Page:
Montezuma Castle, a 5 story, 20 room living space built by the Sinagua people between 1100-1300, is one of the best preserved cliff dwellings in the country. In 1906, President Roosevelt declared Montezuma a place “of the greatest ethnological value and scientific interest,” making it one of the first four national monuments. The dwellings are built 100 feet above the ground in a natural alcove, this being one of the reasons for their preservation.
The ancient Sinagua people occupied both the forested and desert lands of central and Northern Arizona, including the western Mongollan Rim, the Verde Valley, and the San Francisco Mountain Volcanic Field, between the 7th-15th Century. Read more about the interesting Sinagua people.
When early settlers discovered the ruins in the 1860s, they named it Montezuma, believing it was Aztec in origin. However, the castle was abandoned over 40 year before the Aztec emperor Montezuma was even born (The Sinagua left sometime around 1425). Almost no original artifacts remain due to looting over the years.
There is an easy 1/3 mile paved path where you can look at the ruins and read some interesting historical facts about the dwellings and the Sinagua people. The path is shady with pretty Sycamore trees lining the path. Back in the day, tourists could tour the inside of the dwelling, however, this has been off limits since 1951 to prevent further damage.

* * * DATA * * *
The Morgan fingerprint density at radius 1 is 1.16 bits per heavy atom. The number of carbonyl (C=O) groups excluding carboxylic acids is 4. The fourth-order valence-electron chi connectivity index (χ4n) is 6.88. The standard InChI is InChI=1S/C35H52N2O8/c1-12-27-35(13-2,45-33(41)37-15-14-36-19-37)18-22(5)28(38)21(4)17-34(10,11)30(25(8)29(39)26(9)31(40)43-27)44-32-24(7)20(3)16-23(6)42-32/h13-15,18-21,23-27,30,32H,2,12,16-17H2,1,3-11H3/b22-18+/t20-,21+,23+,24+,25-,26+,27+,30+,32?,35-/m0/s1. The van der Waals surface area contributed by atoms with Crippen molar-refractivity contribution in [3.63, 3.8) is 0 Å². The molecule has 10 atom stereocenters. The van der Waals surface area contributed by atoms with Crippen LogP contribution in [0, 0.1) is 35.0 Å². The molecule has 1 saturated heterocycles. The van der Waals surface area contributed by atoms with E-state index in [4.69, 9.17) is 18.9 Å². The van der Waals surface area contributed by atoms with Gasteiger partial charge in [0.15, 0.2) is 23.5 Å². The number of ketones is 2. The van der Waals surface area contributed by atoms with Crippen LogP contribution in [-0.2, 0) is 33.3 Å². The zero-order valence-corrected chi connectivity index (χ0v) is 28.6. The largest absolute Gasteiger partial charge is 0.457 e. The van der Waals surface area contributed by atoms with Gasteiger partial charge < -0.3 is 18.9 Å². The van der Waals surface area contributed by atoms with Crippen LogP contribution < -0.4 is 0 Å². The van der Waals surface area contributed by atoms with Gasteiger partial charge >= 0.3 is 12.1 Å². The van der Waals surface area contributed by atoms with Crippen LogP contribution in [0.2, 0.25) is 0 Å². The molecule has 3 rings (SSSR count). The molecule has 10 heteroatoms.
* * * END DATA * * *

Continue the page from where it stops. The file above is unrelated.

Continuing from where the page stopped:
Montezuma resembles an ancient apartment building. It’s hard to imagine these ancient tribes using ladders to haul all their materials, food, and water up. It’s also unbelievable that they built this dwelling on the limestone cliff with no modern technology, just ladders and their own hands. It’s hard to imagine people in the past living in such conditions, which is what makes it all the more interesting in today’s society.
Next to the castle you will find the remains of another dwelling, Castle A, a 5 level, 45 room dwelling, which was destroyed by fire in the 1400’s.
Beaver Creek, which flows just below the ruins, was a source of year round water making the area a great place to inhabit.
In the Visitor’s Center, you can learn more about the Sinagua people and browse through a small section of souvenirs.
Overall, Montezuma is an interesting road side attraction. It shouldn’t take you more than an hour or so to walk the short path and read all the interesting facts about the Sinagua. I wouldn’t necessarily go out of my way to visit Montezuma as it is a short stop with not much to see, however, it makes a great detour on the way to Sedona, Flagstaff, or the Grand Canyon, as you will already be traveling this way anyways. Those interested in the history of the Southwest and Native American tribes will find Montezuma the most worthwhile.
Address & Admission
Montezuma is located about 90 miles north of Phoenix, 45 minutes south of Flagstaff, and about 30 minutes from Sedona. To get here, follow I-17 to exit 289. Turn left on Montezuma Castle Road.
The cost is $5 per adult. I recommend an annual National Parks “America the Beautiful pass,” which includes admission to Montezuma and every other national park/monument in the country for 1 year at the low price of only $80.
Have you ever visited Montezuma Castle? What other national monuments/parks in Arizona would you recommend?